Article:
BOSTON – Defense attorneys representing Harvard professor Charles M. Lieber, who is on trial for allegedly lying to federal investigators about his ties to China, argued with prosecutors on Thursday over the relevance of documents obtained during searches of the home and office of the eminent chemist.
Lieber faces six counts, including making false statements to federal investigators and failing to report his income and foreign bank accounts to government agencies.
On Thursday, the third day of trial, prosecutors interviewed FBI Special Agent Kara D. Spice, who was involved in Lieber’s arrest and interview in January 2020.
Thanks to Spice’s testimony, prosecutors presented a wealth of documents recovered in the FBI raids on Lieber’s office at Harvard and Lexington, Mass., Home. The evidence included emails between Lieber and a former student, Liqiang Mai, who oversaw an unauthorized joint lab at Harvard-Wuhan University of Technology where Lieber worked as the lab director, according to government evidence.
In emails, Mai called Lieber a “top foreign expert” under the Thousand Talent Program, a Chinese government initiative to recruit foreign scientists. Prosecutors allege Lieber made false statements to federal officials regarding his involvement in the TTP. Lieber’s defense team claim he cooperated with investigators and made no attempt to mislead them.
In a 2012 email, Mai wrote that Lieber had been approved by the Chinese government as a âstrategic foreign expertâ in the TTP, years before his talks with authorities. Mai also sent Lieber contracts for his work with WUT as a âstrategic scientistâ.
The defense objected to many emails being admitted into evidence, saying Lieber never recognized or responded to them.
“This is an email from Publishers Clearing House,” Lieber lead defense counsel Marc L. Mukasey said of one of the emails presented by prosecutors. “If someone sends me an email saying that I am part of something or that I have won something, that doesn’t mean that I am.”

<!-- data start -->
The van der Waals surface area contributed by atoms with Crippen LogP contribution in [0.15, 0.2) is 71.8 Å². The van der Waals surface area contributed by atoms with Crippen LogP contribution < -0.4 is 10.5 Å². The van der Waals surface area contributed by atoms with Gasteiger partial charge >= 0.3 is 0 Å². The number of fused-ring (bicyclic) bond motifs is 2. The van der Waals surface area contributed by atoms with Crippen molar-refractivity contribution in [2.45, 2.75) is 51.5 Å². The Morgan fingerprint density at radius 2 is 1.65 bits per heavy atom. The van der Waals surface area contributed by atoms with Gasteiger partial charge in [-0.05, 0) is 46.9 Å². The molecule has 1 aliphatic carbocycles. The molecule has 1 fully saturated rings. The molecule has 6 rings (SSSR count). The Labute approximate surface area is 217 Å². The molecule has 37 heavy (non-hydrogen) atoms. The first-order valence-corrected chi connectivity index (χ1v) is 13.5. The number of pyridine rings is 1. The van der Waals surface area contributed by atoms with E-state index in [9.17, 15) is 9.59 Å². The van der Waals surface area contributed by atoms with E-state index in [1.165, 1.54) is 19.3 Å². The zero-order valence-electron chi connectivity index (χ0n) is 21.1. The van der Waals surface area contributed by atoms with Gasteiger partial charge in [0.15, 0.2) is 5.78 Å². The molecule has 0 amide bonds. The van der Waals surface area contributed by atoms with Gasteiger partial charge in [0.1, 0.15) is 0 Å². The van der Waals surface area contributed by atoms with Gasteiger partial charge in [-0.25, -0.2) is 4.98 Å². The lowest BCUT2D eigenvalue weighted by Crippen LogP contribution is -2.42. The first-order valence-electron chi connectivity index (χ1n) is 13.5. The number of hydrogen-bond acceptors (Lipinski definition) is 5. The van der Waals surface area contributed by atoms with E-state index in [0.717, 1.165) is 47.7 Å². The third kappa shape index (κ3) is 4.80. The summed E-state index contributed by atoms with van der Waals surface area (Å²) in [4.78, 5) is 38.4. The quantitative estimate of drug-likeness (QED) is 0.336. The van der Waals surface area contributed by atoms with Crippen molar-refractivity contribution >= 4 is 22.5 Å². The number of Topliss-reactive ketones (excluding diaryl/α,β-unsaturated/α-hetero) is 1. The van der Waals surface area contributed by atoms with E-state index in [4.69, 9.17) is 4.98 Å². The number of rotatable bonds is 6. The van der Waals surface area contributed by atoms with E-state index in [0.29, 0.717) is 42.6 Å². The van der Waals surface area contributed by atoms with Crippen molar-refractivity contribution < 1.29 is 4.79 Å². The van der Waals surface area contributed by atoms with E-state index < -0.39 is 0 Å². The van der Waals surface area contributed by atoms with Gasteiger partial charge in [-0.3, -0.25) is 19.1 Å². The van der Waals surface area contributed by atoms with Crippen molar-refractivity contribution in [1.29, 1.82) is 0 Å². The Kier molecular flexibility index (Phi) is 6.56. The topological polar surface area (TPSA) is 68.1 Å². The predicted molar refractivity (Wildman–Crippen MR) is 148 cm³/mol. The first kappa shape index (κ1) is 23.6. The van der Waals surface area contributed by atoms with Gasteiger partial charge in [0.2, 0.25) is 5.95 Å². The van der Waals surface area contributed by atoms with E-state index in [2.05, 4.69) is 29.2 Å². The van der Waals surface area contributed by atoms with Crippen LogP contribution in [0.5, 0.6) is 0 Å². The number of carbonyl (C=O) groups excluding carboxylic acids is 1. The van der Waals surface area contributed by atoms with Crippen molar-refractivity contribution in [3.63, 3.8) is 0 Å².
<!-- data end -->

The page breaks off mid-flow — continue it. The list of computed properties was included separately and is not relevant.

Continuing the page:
Jurors also heard further testimony from RenÃ©e R. Donlon, a former administrative coordinator of the Lieber research group who began testifying on Wednesday.
Donlon said she was responsible for coordinating the logistical details and assembling travel itineraries for the trips Lieber made to Wuhan, China, between 2012 and 2014. In her testimony, she identified the map Lieber’s Chinese bank, supporting the government’s accusation that he had a foreign bank account. , which prosecutors allege he failed to report to the Internal Revenue Service.
Defense lawyer Stephanie Guaba asked Donlon about the trips Lieber took to Canada and Israel, but Donlon could not confirm or deny any details about the trips without the submission of trip summaries.
Ahead of the trial at 1 p.m. Thursday, Assistant U.S. Attorney Jason A. Casey said he now expects the government case to end on Monday rather than Friday.
âI think we’re a little late, but not too far away,â Casey said.
– Editor Mayesha R. Soshi can be contacted at [email protected]